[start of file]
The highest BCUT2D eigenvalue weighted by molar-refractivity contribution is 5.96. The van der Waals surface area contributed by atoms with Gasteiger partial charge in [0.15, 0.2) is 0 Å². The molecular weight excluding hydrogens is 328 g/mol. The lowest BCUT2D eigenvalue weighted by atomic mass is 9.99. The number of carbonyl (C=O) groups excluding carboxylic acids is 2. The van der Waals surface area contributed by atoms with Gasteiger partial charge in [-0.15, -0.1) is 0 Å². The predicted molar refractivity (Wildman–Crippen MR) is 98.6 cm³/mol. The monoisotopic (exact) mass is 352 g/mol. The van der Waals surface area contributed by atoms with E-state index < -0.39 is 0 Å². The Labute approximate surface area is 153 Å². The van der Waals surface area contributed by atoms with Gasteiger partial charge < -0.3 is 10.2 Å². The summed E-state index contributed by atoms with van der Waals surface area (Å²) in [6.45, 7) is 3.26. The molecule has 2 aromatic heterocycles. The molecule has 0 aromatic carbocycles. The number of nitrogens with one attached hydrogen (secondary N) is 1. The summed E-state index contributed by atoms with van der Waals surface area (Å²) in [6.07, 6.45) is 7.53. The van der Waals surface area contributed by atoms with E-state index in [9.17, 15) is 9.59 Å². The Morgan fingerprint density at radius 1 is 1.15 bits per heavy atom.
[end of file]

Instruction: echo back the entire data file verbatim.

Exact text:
The highest BCUT2D eigenvalue weighted by molar-refractivity contribution is 5.96. The van der Waals surface area contributed by atoms with Gasteiger partial charge in [0.15, 0.2) is 0 Å². The molecular weight excluding hydrogens is 328 g/mol. The lowest BCUT2D eigenvalue weighted by atomic mass is 9.99. The number of carbonyl (C=O) groups excluding carboxylic acids is 2. The van der Waals surface area contributed by atoms with Gasteiger partial charge in [-0.15, -0.1) is 0 Å². The predicted molar refractivity (Wildman–Crippen MR) is 98.6 cm³/mol. The monoisotopic (exact) mass is 352 g/mol. The van der Waals surface area contributed by atoms with E-state index < -0.39 is 0 Å². The Labute approximate surface area is 153 Å². The van der Waals surface area contributed by atoms with Gasteiger partial charge < -0.3 is 10.2 Å². The summed E-state index contributed by atoms with van der Waals surface area (Å²) in [6.45, 7) is 3.26. The molecule has 2 aromatic heterocycles. The molecule has 0 aromatic carbocycles. The number of nitrogens with one attached hydrogen (secondary N) is 1. The summed E-state index contributed by atoms with van der Waals surface area (Å²) in [6.07, 6.45) is 7.53. The van der Waals surface area contributed by atoms with E-state index in [9.17, 15) is 9.59 Å². The Morgan fingerprint density at radius 1 is 1.15 bits per heavy atom.